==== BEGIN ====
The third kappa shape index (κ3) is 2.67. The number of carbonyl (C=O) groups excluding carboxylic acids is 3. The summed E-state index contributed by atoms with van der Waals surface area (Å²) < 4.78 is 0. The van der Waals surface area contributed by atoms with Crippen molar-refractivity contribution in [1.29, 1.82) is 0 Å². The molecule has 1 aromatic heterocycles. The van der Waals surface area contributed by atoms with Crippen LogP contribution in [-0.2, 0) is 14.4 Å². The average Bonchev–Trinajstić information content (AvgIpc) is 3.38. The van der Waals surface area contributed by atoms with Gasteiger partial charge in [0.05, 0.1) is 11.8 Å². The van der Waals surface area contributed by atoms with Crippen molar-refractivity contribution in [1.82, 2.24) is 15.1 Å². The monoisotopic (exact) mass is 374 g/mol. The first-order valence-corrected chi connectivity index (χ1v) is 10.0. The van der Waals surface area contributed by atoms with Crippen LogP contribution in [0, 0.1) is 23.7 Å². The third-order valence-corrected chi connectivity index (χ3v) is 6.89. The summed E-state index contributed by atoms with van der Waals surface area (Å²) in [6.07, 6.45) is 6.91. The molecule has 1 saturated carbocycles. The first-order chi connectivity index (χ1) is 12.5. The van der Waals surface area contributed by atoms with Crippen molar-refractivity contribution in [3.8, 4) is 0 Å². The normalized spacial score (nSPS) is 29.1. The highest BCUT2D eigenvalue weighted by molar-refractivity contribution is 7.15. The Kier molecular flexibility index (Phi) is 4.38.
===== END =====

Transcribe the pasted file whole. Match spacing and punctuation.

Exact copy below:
The third kappa shape index (κ3) is 2.67. The number of carbonyl (C=O) groups excluding carboxylic acids is 3. The summed E-state index contributed by atoms with van der Waals surface area (Å²) < 4.78 is 0. The van der Waals surface area contributed by atoms with Crippen molar-refractivity contribution in [1.29, 1.82) is 0 Å². The molecule has 1 aromatic heterocycles. The van der Waals surface area contributed by atoms with Crippen LogP contribution in [-0.2, 0) is 14.4 Å². The average Bonchev–Trinajstić information content (AvgIpc) is 3.38. The van der Waals surface area contributed by atoms with Gasteiger partial charge in [0.05, 0.1) is 11.8 Å². The van der Waals surface area contributed by atoms with Crippen molar-refractivity contribution in [1.82, 2.24) is 15.1 Å². The monoisotopic (exact) mass is 374 g/mol. The first-order valence-corrected chi connectivity index (χ1v) is 10.0. The van der Waals surface area contributed by atoms with Crippen LogP contribution in [0, 0.1) is 23.7 Å². The third-order valence-corrected chi connectivity index (χ3v) is 6.89. The summed E-state index contributed by atoms with van der Waals surface area (Å²) in [6.07, 6.45) is 6.91. The molecule has 1 saturated carbocycles. The first-order chi connectivity index (χ1) is 12.5. The van der Waals surface area contributed by atoms with Crippen molar-refractivity contribution in [3.8, 4) is 0 Å². The normalized spacial score (nSPS) is 29.1. The highest BCUT2D eigenvalue weighted by molar-refractivity contribution is 7.15. The Kier molecular flexibility index (Phi) is 4.38.